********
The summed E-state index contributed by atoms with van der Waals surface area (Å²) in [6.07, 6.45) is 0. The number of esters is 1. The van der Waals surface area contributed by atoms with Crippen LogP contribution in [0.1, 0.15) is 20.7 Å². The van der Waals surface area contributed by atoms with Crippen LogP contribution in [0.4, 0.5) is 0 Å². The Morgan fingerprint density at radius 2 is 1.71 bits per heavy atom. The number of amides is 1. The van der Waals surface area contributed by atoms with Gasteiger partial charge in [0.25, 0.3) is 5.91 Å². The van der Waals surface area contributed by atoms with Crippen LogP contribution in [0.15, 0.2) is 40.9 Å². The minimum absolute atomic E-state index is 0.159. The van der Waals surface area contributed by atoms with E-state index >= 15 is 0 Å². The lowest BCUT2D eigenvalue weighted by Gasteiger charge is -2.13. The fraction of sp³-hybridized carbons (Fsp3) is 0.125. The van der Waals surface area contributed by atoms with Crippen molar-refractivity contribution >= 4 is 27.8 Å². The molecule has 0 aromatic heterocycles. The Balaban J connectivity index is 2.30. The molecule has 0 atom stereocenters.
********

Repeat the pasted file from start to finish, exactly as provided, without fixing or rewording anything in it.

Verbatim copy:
The summed E-state index contributed by atoms with van der Waals surface area (Å²) in [6.07, 6.45) is 0. The number of esters is 1. The van der Waals surface area contributed by atoms with Crippen LogP contribution in [0.1, 0.15) is 20.7 Å². The van der Waals surface area contributed by atoms with Crippen LogP contribution in [0.4, 0.5) is 0 Å². The Morgan fingerprint density at radius 2 is 1.71 bits per heavy atom. The number of amides is 1. The van der Waals surface area contributed by atoms with Gasteiger partial charge in [0.25, 0.3) is 5.91 Å². The van der Waals surface area contributed by atoms with Crippen LogP contribution in [0.15, 0.2) is 40.9 Å². The minimum absolute atomic E-state index is 0.159. The van der Waals surface area contributed by atoms with E-state index >= 15 is 0 Å². The lowest BCUT2D eigenvalue weighted by Gasteiger charge is -2.13. The fraction of sp³-hybridized carbons (Fsp3) is 0.125. The van der Waals surface area contributed by atoms with Crippen molar-refractivity contribution >= 4 is 27.8 Å². The molecule has 0 aromatic heterocycles. The Balaban J connectivity index is 2.30. The molecule has 0 atom stereocenters.